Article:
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The best types of metal for men’s wedding bands are not always obvious and may go against many penny pinchers’ instincts.
Let’s face it: wedding rings can be expensive, even for men. The average cost of a men’s wedding band is hard to find, but a wedding band of good quality can cost from a few hundred to over a thousand dollars. That may not seem like much, but considering the cost of the average wedding is over $25,000, it’s little wonder that looking to alternative metals to save money on men’s wedding bands is tempting for many.
Perhaps that why TungstenCustom, an online retailer stirred interest when it announced its debut. The company offers custom tungsten rings at a low cost, for both men and women, polished mostly in gold or black tones, and touting not only low prices but good wear.
If it sounds too good to be true, it probably is, and in this case, this trend is an example of just how important it is to select the best types of metal for men’s wedding bands and avoid others.
What’s so bad about Alternative Metals? Alternative metals in of themselves are not a terrible idea, but it’s important to understand exactly what you’re purchasing. In the case of tungsten, certain risks may outweigh the benefits of a cheaper price tag. While it is true that tungsten is considered fairly durable, both tungsten and titanium, two popular lower costs metals, are getting warnings from doctors and emergency workers.
The reason? While they are “stronger and more scratch resistant” than a precious metal like gold, they are not able to be cut, like other metals. While this may sound like a positive thing, this quirk can turn serious in the case of an emergency like a car accident. If it cannot be cut off and needs to be, the patient would have to have their finger amputated instead.
While this may sound extreme, it’s no joking matter, with not only emergency workers and medical professionals, but even traditional jewelers sounding the warning.
Calla Gold, Santa Barbara Jeweler specializing in jewelry design and repair, added a few reasons of her own to caution against metals like titanium and tungsten for wedding bands:
- Fingers can change size over time, or for various reasons. Titanium and tungsten cannot easily be resized.
- Titanium and Tungsten will not be of value if you ever want to pass it down.
- Precious metals are more valuable and can easily be resized.
Who buys the Men’s Wedding Band?
While a good deal of time and money goes into selecting an engagement ring, wedding bands are just as important. American men didn’t start wearing wedding bands until the 1940s, likely out of solidarity during the second world war. Today, most men’s wedding bands are purchased alongside a partner’s band. That’s so the bands match, or at least complement one another.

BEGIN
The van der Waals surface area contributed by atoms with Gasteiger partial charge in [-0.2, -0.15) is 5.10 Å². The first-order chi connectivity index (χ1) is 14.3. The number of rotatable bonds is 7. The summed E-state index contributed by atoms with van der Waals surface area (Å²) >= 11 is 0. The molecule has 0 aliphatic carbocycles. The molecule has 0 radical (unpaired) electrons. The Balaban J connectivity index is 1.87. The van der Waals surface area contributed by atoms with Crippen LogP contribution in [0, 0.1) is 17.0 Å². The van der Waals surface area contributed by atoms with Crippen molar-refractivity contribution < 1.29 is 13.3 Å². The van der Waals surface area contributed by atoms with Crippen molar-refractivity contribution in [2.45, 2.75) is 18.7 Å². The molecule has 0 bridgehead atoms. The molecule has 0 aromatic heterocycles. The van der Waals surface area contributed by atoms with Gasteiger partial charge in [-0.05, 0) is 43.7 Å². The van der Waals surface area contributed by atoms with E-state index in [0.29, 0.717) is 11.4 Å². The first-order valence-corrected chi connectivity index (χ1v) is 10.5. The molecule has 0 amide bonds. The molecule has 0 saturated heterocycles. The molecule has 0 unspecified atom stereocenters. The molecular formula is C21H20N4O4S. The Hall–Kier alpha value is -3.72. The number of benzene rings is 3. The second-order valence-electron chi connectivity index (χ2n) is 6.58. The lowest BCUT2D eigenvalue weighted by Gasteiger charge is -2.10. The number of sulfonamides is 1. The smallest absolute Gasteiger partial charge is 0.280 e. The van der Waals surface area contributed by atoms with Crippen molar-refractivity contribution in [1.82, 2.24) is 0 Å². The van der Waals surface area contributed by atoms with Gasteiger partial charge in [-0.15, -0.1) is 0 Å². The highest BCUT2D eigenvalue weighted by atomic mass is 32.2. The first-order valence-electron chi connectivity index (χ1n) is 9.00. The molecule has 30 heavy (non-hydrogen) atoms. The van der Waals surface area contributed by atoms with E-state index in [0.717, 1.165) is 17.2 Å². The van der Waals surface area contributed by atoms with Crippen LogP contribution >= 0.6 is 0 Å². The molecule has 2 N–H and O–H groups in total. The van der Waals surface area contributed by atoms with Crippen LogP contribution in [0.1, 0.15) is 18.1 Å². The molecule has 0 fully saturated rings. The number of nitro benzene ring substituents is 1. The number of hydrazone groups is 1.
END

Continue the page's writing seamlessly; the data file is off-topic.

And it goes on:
Because of this, there’s a good deal of flexibility as to who purchase the wedding bands. Sometimes a couple purchases the bands for each other, or split costs, while other couples opt to finance their own ring. However you do it, it’s best to shop with your partner.
I’m ready to start looking, but I don’t know where to begin. Starting early in the process will ensure you cut back on stress and find a wedding band that suits both you and your partner. You’ll want to start by considering a few factors, even before you set your foot out the door or start browsing online:
- Budget. How much can you realistically spend on wedding bands? Set a maximum budget with consideration to your other costs. How important is the ring to you? These are things you should also discuss with your partner.
- Style: What style are you looking for? Simple? Classic? Modern? Do you want a plain band or something with embellishments? Do you want a smooth or textured finish?
- Coordinating: Discuss with your partner if you want your bands to match, or to what extent. Also, consider any engagement rings when making your choices.
- Be Flexible: Of course, you don’t have to match exactly. You can mix things up by opting for two different metal types. Compromise is fundamental to a healthy marriage, and it works well here too.
- Start Early: There’s nothing like rushing a big decision, and since you’ll likely also have wedding planning to do, starting as early as possible is ideal. It allows you time to comparison shop, and make any adjustments or resizing you might need.
Taking these steps before you start shopping will not only reduce stress but reduce the risk of arguing over the budget.
Is there anything else I should take into consideration?
As we get into our picks for the best metals for men’s wedding bands, we’ll be considering not a budget so much as other factors. That’s because, depending on the design, cut, and source, it’s not too hard to find a wide budget range in any metal. While our picks will be almost always more expensive than something like tungsten or titanium, there’s still a good deal of variability when it comes to cost.